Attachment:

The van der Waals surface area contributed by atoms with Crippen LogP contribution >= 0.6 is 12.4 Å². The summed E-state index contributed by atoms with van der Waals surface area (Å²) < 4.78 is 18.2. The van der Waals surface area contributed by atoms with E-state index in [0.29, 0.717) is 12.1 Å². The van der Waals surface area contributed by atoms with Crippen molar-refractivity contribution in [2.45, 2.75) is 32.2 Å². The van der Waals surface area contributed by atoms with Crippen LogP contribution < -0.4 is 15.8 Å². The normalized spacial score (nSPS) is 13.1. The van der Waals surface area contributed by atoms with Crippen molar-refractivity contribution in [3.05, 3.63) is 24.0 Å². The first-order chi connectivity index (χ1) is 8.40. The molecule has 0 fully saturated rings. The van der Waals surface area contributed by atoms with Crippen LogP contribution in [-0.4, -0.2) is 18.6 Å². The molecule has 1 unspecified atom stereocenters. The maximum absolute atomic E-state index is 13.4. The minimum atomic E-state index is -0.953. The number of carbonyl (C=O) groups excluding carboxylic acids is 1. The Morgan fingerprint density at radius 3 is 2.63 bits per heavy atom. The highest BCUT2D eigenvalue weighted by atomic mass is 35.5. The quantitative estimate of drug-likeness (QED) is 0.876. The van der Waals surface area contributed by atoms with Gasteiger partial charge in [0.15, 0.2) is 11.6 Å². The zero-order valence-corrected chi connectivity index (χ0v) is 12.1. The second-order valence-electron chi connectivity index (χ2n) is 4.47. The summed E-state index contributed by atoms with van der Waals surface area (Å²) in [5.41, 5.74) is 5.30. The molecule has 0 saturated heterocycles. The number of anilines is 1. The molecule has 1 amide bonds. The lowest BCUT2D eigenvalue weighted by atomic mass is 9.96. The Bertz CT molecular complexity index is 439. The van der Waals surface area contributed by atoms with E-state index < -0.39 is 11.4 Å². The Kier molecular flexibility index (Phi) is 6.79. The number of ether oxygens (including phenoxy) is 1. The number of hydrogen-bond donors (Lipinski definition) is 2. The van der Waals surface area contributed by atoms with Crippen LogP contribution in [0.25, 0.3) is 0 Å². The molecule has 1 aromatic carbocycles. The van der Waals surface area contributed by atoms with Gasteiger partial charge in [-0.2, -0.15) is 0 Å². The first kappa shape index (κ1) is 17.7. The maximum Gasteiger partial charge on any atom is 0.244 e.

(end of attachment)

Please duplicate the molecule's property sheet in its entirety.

The van der Waals surface area contributed by atoms with Crippen LogP contribution >= 0.6 is 12.4 Å². The summed E-state index contributed by atoms with van der Waals surface area (Å²) < 4.78 is 18.2. The van der Waals surface area contributed by atoms with E-state index in [0.29, 0.717) is 12.1 Å². The van der Waals surface area contributed by atoms with Crippen molar-refractivity contribution in [2.45, 2.75) is 32.2 Å². The van der Waals surface area contributed by atoms with Crippen LogP contribution < -0.4 is 15.8 Å². The normalized spacial score (nSPS) is 13.1. The van der Waals surface area contributed by atoms with Crippen molar-refractivity contribution in [3.05, 3.63) is 24.0 Å². The first-order chi connectivity index (χ1) is 8.40. The molecule has 0 fully saturated rings. The van der Waals surface area contributed by atoms with Crippen LogP contribution in [-0.4, -0.2) is 18.6 Å². The molecule has 1 unspecified atom stereocenters. The maximum absolute atomic E-state index is 13.4. The minimum atomic E-state index is -0.953. The number of carbonyl (C=O) groups excluding carboxylic acids is 1. The Morgan fingerprint density at radius 3 is 2.63 bits per heavy atom. The highest BCUT2D eigenvalue weighted by atomic mass is 35.5. The quantitative estimate of drug-likeness (QED) is 0.876. The van der Waals surface area contributed by atoms with Gasteiger partial charge in [0.15, 0.2) is 11.6 Å². The zero-order valence-corrected chi connectivity index (χ0v) is 12.1. The second-order valence-electron chi connectivity index (χ2n) is 4.47. The summed E-state index contributed by atoms with van der Waals surface area (Å²) in [5.41, 5.74) is 5.30. The molecule has 0 saturated heterocycles. The number of anilines is 1. The molecule has 1 amide bonds. The lowest BCUT2D eigenvalue weighted by atomic mass is 9.96. The Bertz CT molecular complexity index is 439. The van der Waals surface area contributed by atoms with E-state index < -0.39 is 11.4 Å². The Kier molecular flexibility index (Phi) is 6.79. The number of ether oxygens (including phenoxy) is 1. The number of hydrogen-bond donors (Lipinski definition) is 2. The van der Waals surface area contributed by atoms with Crippen LogP contribution in [0.25, 0.3) is 0 Å². The molecule has 1 aromatic carbocycles. The van der Waals surface area contributed by atoms with Gasteiger partial charge in [-0.2, -0.15) is 0 Å². The first kappa shape index (κ1) is 17.7. The maximum Gasteiger partial charge on any atom is 0.244 e.